Authors: Daniela Krien,Jamie Bulloch
Tags: #FICTION / Literary
Someday We'll Tell Each Other Everything
An imprint of Quercus
New York â¢ London
Â© 2011 by Ullstein Buchverlage
Translation Â© 2013 by Jamie Bulloch
Originally published in Germany as
Irgendwann werden wir uns alles erzahlen
by Graf Verlag in 2011
First published in the United States by Quercus in 2014
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Sept. 2, 2014
Cover design by James Nunn
Cover photo (c) Guido Mieth/Getty Images
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This book is a work of fiction. Names, characters, institutions, places, and events are either the product of the author's imagination or are used fictitiously. Any resemblance to actual personsâliving or deadâevents, or locales is entirely coincidental.
for Christian, Clara, and Rosa
And love was the origin of the world and the world's ruler: but all its paths are covered with flowers and blood, flowers and blood.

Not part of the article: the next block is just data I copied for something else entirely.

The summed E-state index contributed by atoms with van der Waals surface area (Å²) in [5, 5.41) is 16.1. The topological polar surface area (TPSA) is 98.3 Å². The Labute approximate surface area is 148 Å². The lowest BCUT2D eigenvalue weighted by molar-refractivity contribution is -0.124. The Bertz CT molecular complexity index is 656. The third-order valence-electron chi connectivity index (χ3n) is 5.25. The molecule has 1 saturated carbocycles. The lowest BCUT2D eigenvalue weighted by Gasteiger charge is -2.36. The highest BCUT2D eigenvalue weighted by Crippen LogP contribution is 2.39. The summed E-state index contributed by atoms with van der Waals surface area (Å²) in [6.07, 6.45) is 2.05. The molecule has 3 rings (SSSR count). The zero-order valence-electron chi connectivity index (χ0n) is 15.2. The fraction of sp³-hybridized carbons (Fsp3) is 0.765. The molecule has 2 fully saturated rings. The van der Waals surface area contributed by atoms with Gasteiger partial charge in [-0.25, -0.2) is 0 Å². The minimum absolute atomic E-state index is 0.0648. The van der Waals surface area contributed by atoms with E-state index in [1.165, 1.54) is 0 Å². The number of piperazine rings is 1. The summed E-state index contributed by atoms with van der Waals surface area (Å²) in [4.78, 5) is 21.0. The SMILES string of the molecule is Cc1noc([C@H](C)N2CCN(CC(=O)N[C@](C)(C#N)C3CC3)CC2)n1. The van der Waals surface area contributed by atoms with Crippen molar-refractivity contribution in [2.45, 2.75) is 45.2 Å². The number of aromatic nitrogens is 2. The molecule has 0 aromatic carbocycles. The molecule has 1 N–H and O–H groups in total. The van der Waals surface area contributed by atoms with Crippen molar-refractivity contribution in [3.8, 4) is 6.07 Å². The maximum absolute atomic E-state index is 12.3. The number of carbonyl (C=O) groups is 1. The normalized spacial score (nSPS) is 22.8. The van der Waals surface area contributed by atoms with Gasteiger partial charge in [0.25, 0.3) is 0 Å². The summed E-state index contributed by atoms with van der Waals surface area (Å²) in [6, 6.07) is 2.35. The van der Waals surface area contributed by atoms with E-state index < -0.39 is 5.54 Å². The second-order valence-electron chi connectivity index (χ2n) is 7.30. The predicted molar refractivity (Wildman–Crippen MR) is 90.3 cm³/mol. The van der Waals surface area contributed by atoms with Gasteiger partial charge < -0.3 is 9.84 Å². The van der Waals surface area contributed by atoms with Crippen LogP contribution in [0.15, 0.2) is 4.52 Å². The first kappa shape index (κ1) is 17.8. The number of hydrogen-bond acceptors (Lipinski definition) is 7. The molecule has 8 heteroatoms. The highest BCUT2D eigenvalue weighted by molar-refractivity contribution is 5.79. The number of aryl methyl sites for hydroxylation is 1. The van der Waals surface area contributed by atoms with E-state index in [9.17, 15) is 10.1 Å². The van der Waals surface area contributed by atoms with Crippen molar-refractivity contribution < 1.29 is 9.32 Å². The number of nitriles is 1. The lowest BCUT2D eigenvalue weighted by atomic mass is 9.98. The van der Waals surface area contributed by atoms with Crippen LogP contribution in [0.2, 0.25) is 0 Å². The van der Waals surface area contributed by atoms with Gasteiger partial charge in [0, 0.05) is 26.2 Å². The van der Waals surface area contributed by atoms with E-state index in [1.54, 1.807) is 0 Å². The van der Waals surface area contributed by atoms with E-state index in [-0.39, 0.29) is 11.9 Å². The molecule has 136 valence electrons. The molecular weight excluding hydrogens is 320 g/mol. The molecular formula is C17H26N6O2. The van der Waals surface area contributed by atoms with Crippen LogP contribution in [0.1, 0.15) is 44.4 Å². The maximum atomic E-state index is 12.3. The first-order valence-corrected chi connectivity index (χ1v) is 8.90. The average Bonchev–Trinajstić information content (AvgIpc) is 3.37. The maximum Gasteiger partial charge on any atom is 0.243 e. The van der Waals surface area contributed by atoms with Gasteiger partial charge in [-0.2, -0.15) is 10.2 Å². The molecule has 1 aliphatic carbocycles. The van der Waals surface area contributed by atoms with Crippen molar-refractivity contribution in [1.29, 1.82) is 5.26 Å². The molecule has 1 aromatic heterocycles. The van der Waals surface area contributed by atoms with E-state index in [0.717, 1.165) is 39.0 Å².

It is summer, a wonderfully hot summer. At the farm the buildings are ranged around three sides of a yard. In the middle is the long, detached house, which has two floors and a large attic; the barn, on the left-hand side, has large wooden doors at the front and back. A few meters behind it is a wide, low wooden buildingâthe sawmill. Meadows and pastureland stretch down to the river; a short way upstream, just before a weir, is a dilapidated shed. On the far side of the river a densely wooded hillside rises steeply. In the farm building on the right are the cattle and chickens. Behind it, in a raised wooden hut littered with sawdust and hay, live the geese. An extension that houses the vehicles adds a further ten meters to the thirty-meter-long cowshed. The extension also has large wooden doors at both front and back. From its back door, toward the left, you can see the sheep
shed bordering the kitchen garden; straight ahead lie fenced meadows, the railway embankment, and, some distance beyond the tracks, but clearly visible, Henner's farm.